World War II veteran from Flatwoods Guariglia: 'We never celebrated Christmas'
“We never celebrated Christmas,” said Pat Guariglia, 92, of Flatwoods of his Army service during World War II. “We never had a chance. It was just another day.”
Guariglia entered the U.S. Army on Aug. 25, 1942, two years after he graduated from Dunbar High School in 1940.
He had been drafted.
He spent his war time in the Pacific, assigned to the 114th Engineer Combat Battalion, attached to the 32nd Infantry Division.
He spent three Christmases away from home.
On Christmas Day 1942, he was aboard a troop transport out of Charleston, S.C. and Newport News, Va. The ship was headed for the Panama Canal and then to Australia.
“I stayed on the upper deck,” he said. “If the ship ever got sunk, I wanted to be able to get off.”
His battalion spent about five months in Australia before moving on to New Guinea. There, he was assigned to the battalion's headquarters unit.
Christmas 1943 found Guariglia on Goodenough Island, off the southeast coast of Papua New Guinea in the Solomon Sea. The tropical weather, the monsoon season in New Guinea, was hot and wet.
There was no “white Christmas,” but he did see two Bob Hope shows, one on Goodenough Island and one on Papua New Guinea.
By Christmas 1944, Guariglia and his unit were on Leyte in the Philippines. The weather there was not like a normal December back home.
“It was so wet,” he said. “I hit the monsoon season. My feet were wet and had turned white almost all the time,”
Guariglia is a Purple Heart recipient.
During his time fighting the Japanese, his unit was the target of a Japanese bomber coming in low over the sea while at Saidor, New Guinea. Some of the members of his unit had turned on a small light. A bomb was dropped, striking about 20 yards from Guariglia. He was wounded and 19 members of his unit were killed. He was awarded a Purple Heart. He said he was saved from a more serious injury because he was in a location surrounded by trees. The trees stopped a lot of the bomb fragments.
After Leyte, his unit moved on to Luzon, the main island of the Philippines.
Guariglia praised his battalion commanding officer, Col. Julian Solohub, who took command of his unit on Luzon. A West Point graduate, Solohub once led a group of his men against the Japanese. A small group of the enemy had broken through the lines and he set out to track them down.
“He took about 10 of us, then went on to go take out the Japs himself,” said Guariglia.
One problem of serving in the tropics were the mosquitoes and the diseases they carried, He contracted malaria, with which he suffered for several years after he came home.
He said what scared him more was the typhoon his ship went through on the way back to the United States.
“That was the worst thing we ever had,” he said. “I thought the ship was going to break in two.”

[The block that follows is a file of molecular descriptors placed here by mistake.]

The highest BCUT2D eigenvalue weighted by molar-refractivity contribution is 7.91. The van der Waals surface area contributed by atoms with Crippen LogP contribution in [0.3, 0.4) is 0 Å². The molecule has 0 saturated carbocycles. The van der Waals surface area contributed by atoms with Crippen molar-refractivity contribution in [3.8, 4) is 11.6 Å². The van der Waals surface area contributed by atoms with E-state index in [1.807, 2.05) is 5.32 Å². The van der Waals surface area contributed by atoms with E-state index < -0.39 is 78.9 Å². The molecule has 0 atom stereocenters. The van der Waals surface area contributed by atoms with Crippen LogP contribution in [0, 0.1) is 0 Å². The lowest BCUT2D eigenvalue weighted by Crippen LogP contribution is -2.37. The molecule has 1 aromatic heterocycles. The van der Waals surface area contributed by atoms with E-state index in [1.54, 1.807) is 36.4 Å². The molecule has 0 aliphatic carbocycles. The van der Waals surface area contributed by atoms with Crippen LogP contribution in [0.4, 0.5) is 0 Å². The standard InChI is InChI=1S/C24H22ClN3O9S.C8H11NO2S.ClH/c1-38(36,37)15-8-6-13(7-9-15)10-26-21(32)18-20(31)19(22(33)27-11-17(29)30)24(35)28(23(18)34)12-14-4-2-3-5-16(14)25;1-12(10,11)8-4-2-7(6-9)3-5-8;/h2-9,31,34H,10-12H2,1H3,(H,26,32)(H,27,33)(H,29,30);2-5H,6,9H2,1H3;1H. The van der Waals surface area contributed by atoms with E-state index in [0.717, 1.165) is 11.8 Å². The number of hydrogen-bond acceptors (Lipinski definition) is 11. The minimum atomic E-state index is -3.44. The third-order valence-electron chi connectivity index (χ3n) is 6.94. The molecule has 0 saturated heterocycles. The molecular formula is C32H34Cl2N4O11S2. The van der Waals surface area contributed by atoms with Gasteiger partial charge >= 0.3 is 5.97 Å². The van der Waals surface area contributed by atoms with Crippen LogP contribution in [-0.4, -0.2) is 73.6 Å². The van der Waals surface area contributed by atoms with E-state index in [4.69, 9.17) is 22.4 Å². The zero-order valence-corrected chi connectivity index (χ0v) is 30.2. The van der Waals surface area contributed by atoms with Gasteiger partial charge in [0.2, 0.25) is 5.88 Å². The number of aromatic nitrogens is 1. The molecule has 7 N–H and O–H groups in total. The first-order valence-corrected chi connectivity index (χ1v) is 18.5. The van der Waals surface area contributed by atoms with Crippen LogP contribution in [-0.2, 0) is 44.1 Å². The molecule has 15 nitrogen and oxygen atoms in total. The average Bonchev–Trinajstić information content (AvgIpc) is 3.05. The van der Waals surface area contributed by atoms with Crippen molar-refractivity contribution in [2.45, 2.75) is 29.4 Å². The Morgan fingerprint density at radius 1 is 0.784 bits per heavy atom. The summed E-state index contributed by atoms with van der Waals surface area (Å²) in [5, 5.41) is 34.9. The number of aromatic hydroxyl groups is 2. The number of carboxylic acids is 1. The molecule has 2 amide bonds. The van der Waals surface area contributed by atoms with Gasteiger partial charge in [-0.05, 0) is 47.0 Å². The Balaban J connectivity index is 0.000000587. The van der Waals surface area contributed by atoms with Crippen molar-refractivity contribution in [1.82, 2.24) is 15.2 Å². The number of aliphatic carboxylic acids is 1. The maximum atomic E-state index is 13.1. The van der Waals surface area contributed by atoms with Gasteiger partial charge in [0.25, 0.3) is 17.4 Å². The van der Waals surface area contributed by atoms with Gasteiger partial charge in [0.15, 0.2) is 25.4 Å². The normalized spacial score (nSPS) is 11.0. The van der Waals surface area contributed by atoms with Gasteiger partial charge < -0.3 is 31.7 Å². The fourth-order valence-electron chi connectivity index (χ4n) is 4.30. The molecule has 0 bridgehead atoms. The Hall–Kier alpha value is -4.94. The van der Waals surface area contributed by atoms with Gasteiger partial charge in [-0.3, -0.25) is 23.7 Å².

His ship made it back to the United States and docked in California. He was then sent to Attabury, Ind., where he was discharged on Nov. 10, 1945. He arrived back home on Nov. 11, 1945.
Back in civilian life, he served 30 years with the Postal Service as a rural mail carrier before retiring.
Karl Polacek is a staff writer for Trib Total Media. He can be reached at email@example.com or 724-626-3538.
Show commenting policy
TribLive commenting policy
You are solely responsible for your comments and by using TribLive.com you agree to our Terms of Service.
We moderate comments. Our goal is to provide substantive commentary for a general readership. By screening submissions, we provide a space where readers can share intelligent and informed commentary that enhances the quality of our news and information.
While most comments will be posted if they are on-topic and not abusive, moderating decisions are subjective. We will make them as carefully and consistently as we can. Because of the volume of reader comments, we cannot review individual moderation decisions with readers.
We value thoughtful comments representing a range of views that make their point quickly and politely. We make an effort to protect discussions from repeated comments either by the same reader or different readers.
We follow the same standards for taste as the daily newspaper. A few things we won't tolerate: personal attacks, obscenity, vulgarity, profanity (including expletives and letters followed by dashes), commercial promotion, impersonations, incoherence, proselytizing and SHOUTING. Don't include URLs to Web sites.
We do not edit comments. They are either approved or deleted. We reserve the right to edit a comment that is quoted or excerpted in an article. In this case, we may fix spelling and punctuation.
We welcome strong opinions and criticism of our work, but we don't want comments to become bogged down with discussions of our policies and we will moderate accordingly.
We appreciate it when readers and people quoted in articles or blog posts point out errors of fact or emphasis and will investigate all assertions. But these suggestions should be sent via e-mail. To avoid distracting other readers, we won't publish comments that suggest a correction. Instead, corrections will be made in a blog post or in an article.
- Blight ordinance passed by Connellsville City Council
- Bullskin election violations end in plea deal for 3
- Fayette union protests contract woes
- Everson agrees to buy 4-wheel drive vehicle
- Vote to look for property in Uniontown to expand jail draws applause
- WCCC robotics kits donated to CACTC
- Geibel Catholic in Connellsville again achieves national academic excellence
- Connellsville Area School Board may name new high school musical director Wednesday
- Classic car, bike show to be held at Connellsville tech center
- Connellsville Redevelopment Authority has no comment on city’s letter
- Dunbar considers implementing emergency plan